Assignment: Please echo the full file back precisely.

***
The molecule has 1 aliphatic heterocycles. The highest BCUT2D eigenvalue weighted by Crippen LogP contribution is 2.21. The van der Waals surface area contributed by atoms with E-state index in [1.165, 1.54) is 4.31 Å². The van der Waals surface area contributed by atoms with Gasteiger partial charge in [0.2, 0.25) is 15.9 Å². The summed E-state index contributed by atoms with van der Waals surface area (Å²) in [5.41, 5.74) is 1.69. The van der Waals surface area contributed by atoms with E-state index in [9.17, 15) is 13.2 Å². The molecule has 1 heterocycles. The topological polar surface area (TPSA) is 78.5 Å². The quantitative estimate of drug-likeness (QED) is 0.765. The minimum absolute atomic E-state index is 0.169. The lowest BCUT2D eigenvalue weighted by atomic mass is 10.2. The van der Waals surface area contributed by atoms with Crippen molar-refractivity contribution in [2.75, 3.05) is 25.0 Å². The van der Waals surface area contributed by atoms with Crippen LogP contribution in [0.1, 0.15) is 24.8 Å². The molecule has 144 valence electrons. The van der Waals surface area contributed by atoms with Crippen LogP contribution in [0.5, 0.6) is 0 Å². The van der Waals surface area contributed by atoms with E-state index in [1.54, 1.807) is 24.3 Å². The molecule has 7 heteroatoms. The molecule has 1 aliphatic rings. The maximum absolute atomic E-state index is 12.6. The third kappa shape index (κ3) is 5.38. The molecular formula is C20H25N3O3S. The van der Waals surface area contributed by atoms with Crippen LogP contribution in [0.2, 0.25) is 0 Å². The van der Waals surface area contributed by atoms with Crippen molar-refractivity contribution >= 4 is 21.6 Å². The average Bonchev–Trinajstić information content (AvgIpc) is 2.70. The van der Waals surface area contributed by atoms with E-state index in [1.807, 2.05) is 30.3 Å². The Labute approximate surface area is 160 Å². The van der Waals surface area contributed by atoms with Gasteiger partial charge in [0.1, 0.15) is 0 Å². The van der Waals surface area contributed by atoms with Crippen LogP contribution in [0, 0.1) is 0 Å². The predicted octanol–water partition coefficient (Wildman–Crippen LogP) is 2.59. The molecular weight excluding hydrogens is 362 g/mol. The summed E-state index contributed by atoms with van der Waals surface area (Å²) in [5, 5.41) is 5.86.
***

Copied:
The molecule has 1 aliphatic heterocycles. The highest BCUT2D eigenvalue weighted by Crippen LogP contribution is 2.21. The van der Waals surface area contributed by atoms with E-state index in [1.165, 1.54) is 4.31 Å². The van der Waals surface area contributed by atoms with Gasteiger partial charge in [0.2, 0.25) is 15.9 Å². The summed E-state index contributed by atoms with van der Waals surface area (Å²) in [5.41, 5.74) is 1.69. The van der Waals surface area contributed by atoms with E-state index in [9.17, 15) is 13.2 Å². The molecule has 1 heterocycles. The topological polar surface area (TPSA) is 78.5 Å². The quantitative estimate of drug-likeness (QED) is 0.765. The minimum absolute atomic E-state index is 0.169. The lowest BCUT2D eigenvalue weighted by atomic mass is 10.2. The van der Waals surface area contributed by atoms with Crippen molar-refractivity contribution in [2.75, 3.05) is 25.0 Å². The van der Waals surface area contributed by atoms with Crippen LogP contribution in [0.1, 0.15) is 24.8 Å². The molecule has 144 valence electrons. The van der Waals surface area contributed by atoms with Crippen LogP contribution in [0.5, 0.6) is 0 Å². The van der Waals surface area contributed by atoms with E-state index in [1.54, 1.807) is 24.3 Å². The molecule has 7 heteroatoms. The molecule has 1 aliphatic rings. The maximum absolute atomic E-state index is 12.6. The third kappa shape index (κ3) is 5.38. The molecular formula is C20H25N3O3S. The van der Waals surface area contributed by atoms with Crippen LogP contribution in [0.2, 0.25) is 0 Å². The van der Waals surface area contributed by atoms with Crippen molar-refractivity contribution >= 4 is 21.6 Å². The average Bonchev–Trinajstić information content (AvgIpc) is 2.70. The van der Waals surface area contributed by atoms with E-state index in [1.807, 2.05) is 30.3 Å². The Labute approximate surface area is 160 Å². The van der Waals surface area contributed by atoms with Gasteiger partial charge in [0.1, 0.15) is 0 Å². The van der Waals surface area contributed by atoms with Crippen LogP contribution in [0, 0.1) is 0 Å². The predicted octanol–water partition coefficient (Wildman–Crippen LogP) is 2.59. The molecular weight excluding hydrogens is 362 g/mol. The summed E-state index contributed by atoms with van der Waals surface area (Å²) in [5, 5.41) is 5.86.